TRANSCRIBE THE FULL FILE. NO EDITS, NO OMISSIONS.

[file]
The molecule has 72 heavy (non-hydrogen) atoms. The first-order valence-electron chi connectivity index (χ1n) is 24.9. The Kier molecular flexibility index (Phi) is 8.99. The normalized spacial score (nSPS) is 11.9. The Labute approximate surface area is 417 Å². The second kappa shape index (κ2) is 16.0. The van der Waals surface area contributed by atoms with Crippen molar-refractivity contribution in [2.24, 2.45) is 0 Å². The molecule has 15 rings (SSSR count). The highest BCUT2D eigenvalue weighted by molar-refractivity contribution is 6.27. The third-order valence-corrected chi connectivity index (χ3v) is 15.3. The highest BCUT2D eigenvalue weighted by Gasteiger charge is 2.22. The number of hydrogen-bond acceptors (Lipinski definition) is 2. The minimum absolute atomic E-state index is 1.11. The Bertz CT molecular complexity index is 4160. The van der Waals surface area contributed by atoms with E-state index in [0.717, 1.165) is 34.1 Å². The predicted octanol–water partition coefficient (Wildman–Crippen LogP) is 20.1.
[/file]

The molecule has 72 heavy (non-hydrogen) atoms. The first-order valence-electron chi connectivity index (χ1n) is 24.9. The Kier molecular flexibility index (Phi) is 8.99. The normalized spacial score (nSPS) is 11.9. The Labute approximate surface area is 417 Å². The second kappa shape index (κ2) is 16.0. The van der Waals surface area contributed by atoms with Crippen molar-refractivity contribution in [2.24, 2.45) is 0 Å². The molecule has 15 rings (SSSR count). The highest BCUT2D eigenvalue weighted by molar-refractivity contribution is 6.27. The third-order valence-corrected chi connectivity index (χ3v) is 15.3. The highest BCUT2D eigenvalue weighted by Gasteiger charge is 2.22. The number of hydrogen-bond acceptors (Lipinski definition) is 2. The minimum absolute atomic E-state index is 1.11. The Bertz CT molecular complexity index is 4160. The van der Waals surface area contributed by atoms with E-state index in [0.717, 1.165) is 34.1 Å². The predicted octanol–water partition coefficient (Wildman–Crippen LogP) is 20.1.